Play It Cool
Whilst it can be tempting to toss stained and dirty clothing into the washing machine on a hot wash, this can actually decrease a clothing’s lifespan. A higher temperature increases the risk of shrinkage, stretching and even colour loss. Instead choose a cooler cycle. Vanish Oxi Advance formulas can remove stubborn stains even on a cold wash (30°C). Its Crystal White Gel Formula is perfect for making new born baby grows and sleepsuits in lighter hues sparkle again. With its no mess format it’s perfect for sleep deprived parents. Just add a dose to every wash to help fight against greying and dulling over time. Colour preservation is also key to increasing the life of clothing. To keep clothes colours bright, try the Multi Power formula. Removing stains including chocolate and grass at 30°C this is a post children’s party superhero item. Tackling odours deep within the fibres it’s ideal for tulle fairy dresses looking a little bit worse for wear.
From ever changing favorite colors and TV characters to sudden growth spurts, shopping for kids with longevity in mind can be a minefield. However, there are a couple of things to look out for when choosing new pieces to add to their wardrobe. “Where kids are concerned a longer-lasting item often equates to one that still fits after a growth spurt,” says Wendy Graham, founder of the eco blog Moral Fibres. “Most kids tend to grow up and not out, so cuffs on arms and legs that can be turned up and then down are a good buy. As is looking out for hems that you can turn up or down. In waistbands look for drawstrings that can be pulled in and then out as required for maximum longevity.” Never throw unwanted or out-grown children’s clothing away. Instead, pass it onto other family members, friends or even playgroups. You can also donate it to charity or even make some extra cash by selling it online. For the ultimate sustainable childrenswear brand check out Petit Pli. Described as “clothes that grow,” each piece fits an incredible seven different sizes in just one piece. This means one garment can replace seven others, stretching and expanding as your child grows.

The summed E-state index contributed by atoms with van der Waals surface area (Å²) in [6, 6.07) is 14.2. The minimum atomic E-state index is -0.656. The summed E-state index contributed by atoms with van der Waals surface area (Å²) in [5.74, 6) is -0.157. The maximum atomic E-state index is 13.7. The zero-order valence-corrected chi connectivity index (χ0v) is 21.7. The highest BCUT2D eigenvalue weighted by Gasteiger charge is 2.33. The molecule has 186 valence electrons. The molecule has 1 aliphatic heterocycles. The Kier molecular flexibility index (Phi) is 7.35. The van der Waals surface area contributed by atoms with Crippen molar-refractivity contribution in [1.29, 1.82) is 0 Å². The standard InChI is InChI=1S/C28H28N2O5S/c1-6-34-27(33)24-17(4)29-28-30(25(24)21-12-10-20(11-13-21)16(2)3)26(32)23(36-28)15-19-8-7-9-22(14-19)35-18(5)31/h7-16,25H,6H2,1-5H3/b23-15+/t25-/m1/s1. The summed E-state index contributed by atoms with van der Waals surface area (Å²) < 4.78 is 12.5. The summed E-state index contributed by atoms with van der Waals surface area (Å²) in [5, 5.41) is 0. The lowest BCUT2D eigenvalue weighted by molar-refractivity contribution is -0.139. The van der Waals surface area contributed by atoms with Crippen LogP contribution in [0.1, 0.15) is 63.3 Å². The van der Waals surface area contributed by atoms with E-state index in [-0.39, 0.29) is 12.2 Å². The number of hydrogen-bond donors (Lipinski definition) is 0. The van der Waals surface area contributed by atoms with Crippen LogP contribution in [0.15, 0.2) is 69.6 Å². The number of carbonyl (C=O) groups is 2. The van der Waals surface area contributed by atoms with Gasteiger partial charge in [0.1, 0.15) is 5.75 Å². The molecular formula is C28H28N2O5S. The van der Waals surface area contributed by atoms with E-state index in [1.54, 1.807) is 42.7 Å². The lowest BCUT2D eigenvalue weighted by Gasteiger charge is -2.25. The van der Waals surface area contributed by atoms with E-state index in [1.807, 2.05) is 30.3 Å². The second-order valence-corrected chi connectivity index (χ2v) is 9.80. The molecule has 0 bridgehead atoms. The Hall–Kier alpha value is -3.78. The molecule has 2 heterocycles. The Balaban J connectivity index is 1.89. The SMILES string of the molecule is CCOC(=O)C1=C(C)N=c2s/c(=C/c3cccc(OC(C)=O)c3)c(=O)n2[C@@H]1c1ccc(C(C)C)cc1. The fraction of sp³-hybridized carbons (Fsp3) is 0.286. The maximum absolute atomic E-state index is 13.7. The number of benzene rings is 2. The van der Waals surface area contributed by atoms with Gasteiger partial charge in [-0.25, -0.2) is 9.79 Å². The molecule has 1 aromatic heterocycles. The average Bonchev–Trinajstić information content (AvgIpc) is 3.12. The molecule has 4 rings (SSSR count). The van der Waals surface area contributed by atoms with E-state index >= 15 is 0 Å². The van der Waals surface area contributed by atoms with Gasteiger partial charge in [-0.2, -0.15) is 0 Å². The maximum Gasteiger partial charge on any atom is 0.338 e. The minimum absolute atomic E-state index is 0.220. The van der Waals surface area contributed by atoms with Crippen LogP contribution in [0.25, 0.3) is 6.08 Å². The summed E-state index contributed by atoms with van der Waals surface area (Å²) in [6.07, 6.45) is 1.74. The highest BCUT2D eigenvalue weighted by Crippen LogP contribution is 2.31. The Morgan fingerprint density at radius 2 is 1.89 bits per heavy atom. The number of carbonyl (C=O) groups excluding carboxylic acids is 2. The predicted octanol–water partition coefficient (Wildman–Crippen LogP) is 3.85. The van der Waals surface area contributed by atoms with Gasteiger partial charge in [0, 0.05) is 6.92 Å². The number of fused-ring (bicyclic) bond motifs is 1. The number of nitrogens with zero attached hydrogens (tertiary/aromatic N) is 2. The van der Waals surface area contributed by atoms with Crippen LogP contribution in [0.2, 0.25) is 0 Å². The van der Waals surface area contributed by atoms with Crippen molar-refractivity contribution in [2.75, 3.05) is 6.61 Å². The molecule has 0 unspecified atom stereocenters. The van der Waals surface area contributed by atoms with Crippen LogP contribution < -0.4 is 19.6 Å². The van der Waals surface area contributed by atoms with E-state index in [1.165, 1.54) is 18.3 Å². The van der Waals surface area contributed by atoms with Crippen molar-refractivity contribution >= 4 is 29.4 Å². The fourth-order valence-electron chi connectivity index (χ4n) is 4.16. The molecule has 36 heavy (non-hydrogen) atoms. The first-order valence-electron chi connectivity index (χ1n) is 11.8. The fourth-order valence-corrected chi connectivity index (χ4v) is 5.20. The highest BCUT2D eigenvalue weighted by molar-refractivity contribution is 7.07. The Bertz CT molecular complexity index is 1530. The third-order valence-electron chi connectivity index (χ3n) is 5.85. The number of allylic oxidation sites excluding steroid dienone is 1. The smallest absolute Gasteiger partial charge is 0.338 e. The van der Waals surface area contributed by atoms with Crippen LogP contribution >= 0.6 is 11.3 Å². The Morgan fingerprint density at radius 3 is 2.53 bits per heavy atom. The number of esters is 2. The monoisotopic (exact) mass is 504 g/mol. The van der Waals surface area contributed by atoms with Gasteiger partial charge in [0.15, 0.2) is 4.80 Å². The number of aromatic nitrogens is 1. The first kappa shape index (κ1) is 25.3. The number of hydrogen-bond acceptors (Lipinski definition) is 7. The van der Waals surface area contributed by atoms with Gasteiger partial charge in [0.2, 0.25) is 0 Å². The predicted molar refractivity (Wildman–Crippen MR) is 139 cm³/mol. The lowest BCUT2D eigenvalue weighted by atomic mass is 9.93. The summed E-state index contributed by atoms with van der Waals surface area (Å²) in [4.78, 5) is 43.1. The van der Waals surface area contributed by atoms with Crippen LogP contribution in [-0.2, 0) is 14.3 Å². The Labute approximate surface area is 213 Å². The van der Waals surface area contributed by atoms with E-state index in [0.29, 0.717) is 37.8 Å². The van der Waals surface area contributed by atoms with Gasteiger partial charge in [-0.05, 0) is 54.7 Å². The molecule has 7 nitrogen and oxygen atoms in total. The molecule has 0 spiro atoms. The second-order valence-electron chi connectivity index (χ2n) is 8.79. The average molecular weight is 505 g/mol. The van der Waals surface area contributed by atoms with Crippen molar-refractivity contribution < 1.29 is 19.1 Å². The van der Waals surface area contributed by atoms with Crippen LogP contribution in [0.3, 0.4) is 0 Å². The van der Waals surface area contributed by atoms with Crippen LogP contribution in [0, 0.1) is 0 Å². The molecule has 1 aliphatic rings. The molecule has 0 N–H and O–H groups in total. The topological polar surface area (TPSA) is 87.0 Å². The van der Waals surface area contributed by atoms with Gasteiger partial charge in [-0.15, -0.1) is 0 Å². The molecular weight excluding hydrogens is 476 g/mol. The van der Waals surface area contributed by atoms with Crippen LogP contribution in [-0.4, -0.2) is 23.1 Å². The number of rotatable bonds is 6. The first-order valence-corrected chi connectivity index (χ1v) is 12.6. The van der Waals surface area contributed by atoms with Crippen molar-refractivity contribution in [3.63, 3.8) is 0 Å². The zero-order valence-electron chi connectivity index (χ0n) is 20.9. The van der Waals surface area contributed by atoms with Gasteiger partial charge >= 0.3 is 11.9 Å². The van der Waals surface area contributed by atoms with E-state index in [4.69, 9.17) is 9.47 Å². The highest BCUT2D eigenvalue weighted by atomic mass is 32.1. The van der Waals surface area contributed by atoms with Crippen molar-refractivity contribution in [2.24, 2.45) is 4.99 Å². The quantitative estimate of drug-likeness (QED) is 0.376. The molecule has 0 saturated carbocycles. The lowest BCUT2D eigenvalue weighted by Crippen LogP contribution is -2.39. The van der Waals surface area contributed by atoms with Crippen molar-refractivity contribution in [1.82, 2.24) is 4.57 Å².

Show Some TLC